|Connelly’s Top Ten: Patriots Stink and Win||Connelly Top Ten: Lester, 2nd Basemen, Michelle’s Mom||Connelly’s Top Ten: Bengals in Town – Hide the Woman and Children and Lock the Doors||Fantasy Football Start ‘Em, Sit ‘Em: Week 6, 2016|
Tom Brady: NFL quarterback, multimillionaire, three time Super Bowl champion, married to a supermodel. Everything a guy could wish for.
Yet in an interview with 60 Minutes, Brady still asked, “Is this really it?”
This is the central theme that the film Fairhaven and its protagonist, Jon, wrestle with.
Fairhaven takes place in, well, Fairhaven, exactly the kind of quaint New England setting you’d expect: fishing trawlers, wheeling seagulls, open fields covered in snow, and nothing much to do.
That backdrop provides the environment for an interesting character study of three friends brought back together once again. Jon (played by director Tom O’Brien) searches to find himself, driven by Brady’s 60 Minutes musings, while Sam (played by Rich Sommer) tries to find purpose as a single father. Dave (Chris Messina) returns to Fairhaven for his father’s funeral after escaping years earlier.
It all sounds a little grandiose, this intersection of long lost friends, but the film is actually quite subtly done. There is no sweeping narrative arc, no moral compass, no tidy ending — certainly not to be classified under your typical sports movie genre. The viewer is merely introduced into each character’s reality as the three cross paths and come to life as very complex, three-dimensional creations that project well beyond the silver screen. The end result is both humorous and emotional, with perhaps a hint of melancholy.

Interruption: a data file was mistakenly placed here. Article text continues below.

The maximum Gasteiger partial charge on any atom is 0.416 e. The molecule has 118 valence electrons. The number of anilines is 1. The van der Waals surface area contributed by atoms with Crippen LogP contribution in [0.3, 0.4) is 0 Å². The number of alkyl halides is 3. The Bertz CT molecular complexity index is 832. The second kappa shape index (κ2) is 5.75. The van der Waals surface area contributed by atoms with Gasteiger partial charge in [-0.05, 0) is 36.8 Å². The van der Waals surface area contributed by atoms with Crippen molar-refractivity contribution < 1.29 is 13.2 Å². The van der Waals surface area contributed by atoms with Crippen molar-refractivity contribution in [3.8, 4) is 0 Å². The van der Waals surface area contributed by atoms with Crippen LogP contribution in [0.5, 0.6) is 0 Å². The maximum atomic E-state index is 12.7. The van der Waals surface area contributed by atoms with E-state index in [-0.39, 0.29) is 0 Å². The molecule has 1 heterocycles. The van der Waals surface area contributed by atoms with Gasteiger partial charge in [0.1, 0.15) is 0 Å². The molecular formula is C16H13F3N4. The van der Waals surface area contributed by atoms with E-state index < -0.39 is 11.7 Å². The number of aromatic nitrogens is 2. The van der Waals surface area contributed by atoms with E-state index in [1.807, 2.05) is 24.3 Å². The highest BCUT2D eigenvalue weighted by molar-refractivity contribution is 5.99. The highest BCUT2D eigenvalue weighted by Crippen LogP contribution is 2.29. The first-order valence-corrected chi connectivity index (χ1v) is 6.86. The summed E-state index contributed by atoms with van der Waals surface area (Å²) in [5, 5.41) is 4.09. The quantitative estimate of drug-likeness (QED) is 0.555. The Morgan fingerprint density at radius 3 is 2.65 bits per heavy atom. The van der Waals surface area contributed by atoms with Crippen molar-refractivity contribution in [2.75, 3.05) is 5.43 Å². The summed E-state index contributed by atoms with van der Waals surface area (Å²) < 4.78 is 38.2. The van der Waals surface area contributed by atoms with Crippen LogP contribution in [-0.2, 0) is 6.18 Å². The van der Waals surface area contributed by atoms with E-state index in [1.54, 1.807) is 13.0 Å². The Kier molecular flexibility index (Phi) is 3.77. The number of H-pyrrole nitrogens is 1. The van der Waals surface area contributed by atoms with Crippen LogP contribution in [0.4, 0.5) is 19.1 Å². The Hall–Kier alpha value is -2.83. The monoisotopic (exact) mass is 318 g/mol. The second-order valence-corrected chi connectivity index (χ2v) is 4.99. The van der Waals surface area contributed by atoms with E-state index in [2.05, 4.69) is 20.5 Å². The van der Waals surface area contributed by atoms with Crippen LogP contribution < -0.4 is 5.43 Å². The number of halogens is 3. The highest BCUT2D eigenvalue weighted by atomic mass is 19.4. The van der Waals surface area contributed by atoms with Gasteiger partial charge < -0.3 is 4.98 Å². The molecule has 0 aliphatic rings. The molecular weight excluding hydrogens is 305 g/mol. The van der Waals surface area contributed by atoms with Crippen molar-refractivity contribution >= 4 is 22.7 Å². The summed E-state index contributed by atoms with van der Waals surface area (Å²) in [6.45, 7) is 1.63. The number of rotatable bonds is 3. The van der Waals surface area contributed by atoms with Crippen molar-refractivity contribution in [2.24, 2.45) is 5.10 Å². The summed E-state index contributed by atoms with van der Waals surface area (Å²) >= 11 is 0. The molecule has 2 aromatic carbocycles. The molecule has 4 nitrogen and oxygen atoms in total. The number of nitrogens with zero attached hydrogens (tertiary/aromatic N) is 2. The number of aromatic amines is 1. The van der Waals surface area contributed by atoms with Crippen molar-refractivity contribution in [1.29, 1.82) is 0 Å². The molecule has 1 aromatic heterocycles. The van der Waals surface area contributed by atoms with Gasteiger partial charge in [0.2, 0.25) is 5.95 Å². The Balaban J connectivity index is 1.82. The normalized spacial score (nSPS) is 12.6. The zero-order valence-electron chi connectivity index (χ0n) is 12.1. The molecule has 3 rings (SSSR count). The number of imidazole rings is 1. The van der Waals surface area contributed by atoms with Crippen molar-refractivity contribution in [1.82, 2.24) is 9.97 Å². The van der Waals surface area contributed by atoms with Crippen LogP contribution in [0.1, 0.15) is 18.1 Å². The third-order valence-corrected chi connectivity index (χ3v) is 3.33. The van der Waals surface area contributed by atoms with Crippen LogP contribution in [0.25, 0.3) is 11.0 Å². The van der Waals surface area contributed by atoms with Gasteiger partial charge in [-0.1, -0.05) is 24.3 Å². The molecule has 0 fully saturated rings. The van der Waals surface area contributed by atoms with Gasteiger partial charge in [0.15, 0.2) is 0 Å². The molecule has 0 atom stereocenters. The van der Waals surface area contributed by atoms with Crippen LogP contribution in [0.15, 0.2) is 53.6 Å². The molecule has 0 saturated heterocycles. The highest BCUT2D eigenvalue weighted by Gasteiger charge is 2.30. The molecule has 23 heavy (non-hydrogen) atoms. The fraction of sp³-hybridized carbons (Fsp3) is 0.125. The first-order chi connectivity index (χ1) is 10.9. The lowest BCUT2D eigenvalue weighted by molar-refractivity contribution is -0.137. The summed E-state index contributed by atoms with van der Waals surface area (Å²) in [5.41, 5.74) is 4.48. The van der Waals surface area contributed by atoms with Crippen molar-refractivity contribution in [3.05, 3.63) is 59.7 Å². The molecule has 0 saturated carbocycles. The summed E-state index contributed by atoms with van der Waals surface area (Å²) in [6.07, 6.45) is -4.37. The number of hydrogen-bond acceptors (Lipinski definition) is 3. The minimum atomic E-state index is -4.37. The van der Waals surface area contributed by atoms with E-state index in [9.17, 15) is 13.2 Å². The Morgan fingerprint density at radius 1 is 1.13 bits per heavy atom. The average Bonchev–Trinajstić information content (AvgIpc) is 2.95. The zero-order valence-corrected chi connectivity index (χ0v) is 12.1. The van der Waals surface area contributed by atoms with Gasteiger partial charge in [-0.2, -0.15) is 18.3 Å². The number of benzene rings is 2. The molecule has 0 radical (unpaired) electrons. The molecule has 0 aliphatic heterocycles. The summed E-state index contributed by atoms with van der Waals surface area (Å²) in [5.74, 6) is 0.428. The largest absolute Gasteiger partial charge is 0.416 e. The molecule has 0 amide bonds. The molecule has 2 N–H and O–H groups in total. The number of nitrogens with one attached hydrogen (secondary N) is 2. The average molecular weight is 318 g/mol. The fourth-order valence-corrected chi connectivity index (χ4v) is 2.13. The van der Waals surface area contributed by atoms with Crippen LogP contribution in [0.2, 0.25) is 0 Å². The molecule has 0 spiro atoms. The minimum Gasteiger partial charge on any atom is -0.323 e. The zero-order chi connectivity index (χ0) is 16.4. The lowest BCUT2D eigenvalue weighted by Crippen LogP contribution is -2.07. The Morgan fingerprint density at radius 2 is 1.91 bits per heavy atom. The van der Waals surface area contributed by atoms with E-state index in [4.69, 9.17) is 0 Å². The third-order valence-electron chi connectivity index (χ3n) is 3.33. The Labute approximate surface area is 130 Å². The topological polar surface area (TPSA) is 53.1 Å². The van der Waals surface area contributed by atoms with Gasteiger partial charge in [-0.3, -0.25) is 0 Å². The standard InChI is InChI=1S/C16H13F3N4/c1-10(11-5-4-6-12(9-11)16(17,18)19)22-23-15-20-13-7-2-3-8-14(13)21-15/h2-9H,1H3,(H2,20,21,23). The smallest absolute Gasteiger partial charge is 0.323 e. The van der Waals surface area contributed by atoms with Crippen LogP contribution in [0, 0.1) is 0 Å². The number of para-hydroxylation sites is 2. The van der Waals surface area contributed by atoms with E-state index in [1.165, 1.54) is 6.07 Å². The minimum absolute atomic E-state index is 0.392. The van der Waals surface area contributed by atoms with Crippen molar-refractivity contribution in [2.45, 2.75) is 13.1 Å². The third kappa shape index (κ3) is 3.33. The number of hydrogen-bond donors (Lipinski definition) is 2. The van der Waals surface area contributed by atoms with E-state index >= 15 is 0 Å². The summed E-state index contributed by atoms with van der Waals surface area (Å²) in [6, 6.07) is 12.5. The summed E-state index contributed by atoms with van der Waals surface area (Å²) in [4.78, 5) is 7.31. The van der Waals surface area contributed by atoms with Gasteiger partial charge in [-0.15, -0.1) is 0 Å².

Fairhaven is now in theaters and on Video On Demand everywhere starting January 15th.
I had a chance to ask O’Brien a few questions about his film, his character, and, naturally, Brady and the Patriots. Our conversation follows.
1. What was your inspiration to write and make Fairhaven?
It started when I heard that Tom Brady interview on 60 Minutes. I just thought it was so interesting to hear a guy who seemingly has it all say, after reaching the pinnacle of his career at such a young age, ask, “Is this really it?!” We live in a culture of idolatry and celebrity worship where we all think that if I had Tom Brady’s life I’d be happy. But you see that achieving goals is such a temporary happiness – enjoyable for a moment, and then in the next moment you’ve got a career-threatening knee injury and people are ridiculing your supermodel wife.
2. Maybe it’s because I’m from Vermont originally, but Fairhaven seemed quintessentially New England. Why did you choose New England, and specifically Fairhaven, as the film’s backdrop?
Fairhaven was the other inspiration. My mother lived there for about 8 years and I would visit her and just loved the working class vibe of the place. It’s like this overlooked little gem of a place. Everyone passes it by and goes to Cape Cod. But I much prefer the south coast to the Cape. There is a bridge on 195 as you drive past Fall River that I distinctly remember driving over on the way to visit my mom where that feeling came over me to write a screenplay. The ocean and the old mills and fishing boats make you want to put on a Springsteen song and just drive over that bridge.